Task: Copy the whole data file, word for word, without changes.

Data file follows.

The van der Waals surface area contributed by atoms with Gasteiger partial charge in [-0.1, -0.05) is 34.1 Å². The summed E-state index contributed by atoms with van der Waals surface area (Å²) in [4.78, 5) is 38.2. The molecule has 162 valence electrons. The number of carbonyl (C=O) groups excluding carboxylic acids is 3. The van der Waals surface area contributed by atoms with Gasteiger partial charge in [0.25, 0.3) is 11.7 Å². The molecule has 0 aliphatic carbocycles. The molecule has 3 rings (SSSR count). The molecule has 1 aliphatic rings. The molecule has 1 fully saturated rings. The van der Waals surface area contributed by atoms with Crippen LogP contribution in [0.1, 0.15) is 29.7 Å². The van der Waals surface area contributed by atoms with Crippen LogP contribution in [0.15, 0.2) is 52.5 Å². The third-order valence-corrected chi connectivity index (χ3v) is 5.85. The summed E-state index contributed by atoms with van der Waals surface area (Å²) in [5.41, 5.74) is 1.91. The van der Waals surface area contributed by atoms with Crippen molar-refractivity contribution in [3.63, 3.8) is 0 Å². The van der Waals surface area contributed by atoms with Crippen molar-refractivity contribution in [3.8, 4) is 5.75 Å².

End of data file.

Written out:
The van der Waals surface area contributed by atoms with Gasteiger partial charge in [-0.1, -0.05) is 34.1 Å². The summed E-state index contributed by atoms with van der Waals surface area (Å²) in [4.78, 5) is 38.2. The molecule has 162 valence electrons. The number of carbonyl (C=O) groups excluding carboxylic acids is 3. The van der Waals surface area contributed by atoms with Gasteiger partial charge in [0.25, 0.3) is 11.7 Å². The molecule has 0 aliphatic carbocycles. The molecule has 3 rings (SSSR count). The molecule has 1 aliphatic rings. The molecule has 1 fully saturated rings. The van der Waals surface area contributed by atoms with Crippen LogP contribution in [0.1, 0.15) is 29.7 Å². The van der Waals surface area contributed by atoms with Crippen LogP contribution in [0.15, 0.2) is 52.5 Å². The third-order valence-corrected chi connectivity index (χ3v) is 5.85. The summed E-state index contributed by atoms with van der Waals surface area (Å²) in [5.41, 5.74) is 1.91. The van der Waals surface area contributed by atoms with Crippen molar-refractivity contribution in [3.63, 3.8) is 0 Å². The van der Waals surface area contributed by atoms with Crippen molar-refractivity contribution in [3.8, 4) is 5.75 Å².